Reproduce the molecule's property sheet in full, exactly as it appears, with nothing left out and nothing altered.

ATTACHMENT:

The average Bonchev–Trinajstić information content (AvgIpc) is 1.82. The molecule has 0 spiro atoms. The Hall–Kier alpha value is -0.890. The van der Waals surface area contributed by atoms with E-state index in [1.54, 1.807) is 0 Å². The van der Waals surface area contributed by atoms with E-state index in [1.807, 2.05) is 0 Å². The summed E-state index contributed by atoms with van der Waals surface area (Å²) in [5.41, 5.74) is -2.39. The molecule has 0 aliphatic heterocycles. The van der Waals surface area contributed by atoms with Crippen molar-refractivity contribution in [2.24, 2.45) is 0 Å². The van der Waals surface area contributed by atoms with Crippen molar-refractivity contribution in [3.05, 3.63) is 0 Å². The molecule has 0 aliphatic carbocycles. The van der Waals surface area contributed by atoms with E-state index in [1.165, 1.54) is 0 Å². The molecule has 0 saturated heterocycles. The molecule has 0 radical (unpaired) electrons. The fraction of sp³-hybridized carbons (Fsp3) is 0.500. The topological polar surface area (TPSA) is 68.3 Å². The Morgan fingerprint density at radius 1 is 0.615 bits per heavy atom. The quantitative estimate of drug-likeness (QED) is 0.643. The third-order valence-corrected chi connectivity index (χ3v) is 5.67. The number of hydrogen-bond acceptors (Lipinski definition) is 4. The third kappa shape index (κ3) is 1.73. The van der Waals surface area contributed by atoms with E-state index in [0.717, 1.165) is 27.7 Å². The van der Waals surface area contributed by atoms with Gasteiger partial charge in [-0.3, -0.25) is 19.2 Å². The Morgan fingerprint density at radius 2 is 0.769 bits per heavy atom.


The average Bonchev–Trinajstić information content (AvgIpc) is 1.82. The molecule has 0 spiro atoms. The Hall–Kier alpha value is -0.890. The van der Waals surface area contributed by atoms with E-state index in [1.54, 1.807) is 0 Å². The van der Waals surface area contributed by atoms with E-state index in [1.807, 2.05) is 0 Å². The summed E-state index contributed by atoms with van der Waals surface area (Å²) in [5.41, 5.74) is -2.39. The molecule has 0 aliphatic heterocycles. The van der Waals surface area contributed by atoms with Crippen molar-refractivity contribution in [2.24, 2.45) is 0 Å². The van der Waals surface area contributed by atoms with Crippen molar-refractivity contribution in [3.05, 3.63) is 0 Å². The molecule has 0 aliphatic carbocycles. The van der Waals surface area contributed by atoms with E-state index in [1.165, 1.54) is 0 Å². The molecule has 0 saturated heterocycles. The molecule has 0 radical (unpaired) electrons. The fraction of sp³-hybridized carbons (Fsp3) is 0.500. The topological polar surface area (TPSA) is 68.3 Å². The Morgan fingerprint density at radius 1 is 0.615 bits per heavy atom. The quantitative estimate of drug-likeness (QED) is 0.643. The third-order valence-corrected chi connectivity index (χ3v) is 5.67. The number of hydrogen-bond acceptors (Lipinski definition) is 4. The third kappa shape index (κ3) is 1.73. The van der Waals surface area contributed by atoms with E-state index in [0.717, 1.165) is 27.7 Å². The van der Waals surface area contributed by atoms with Gasteiger partial charge in [-0.3, -0.25) is 19.2 Å². The Morgan fingerprint density at radius 2 is 0.769 bits per heavy atom.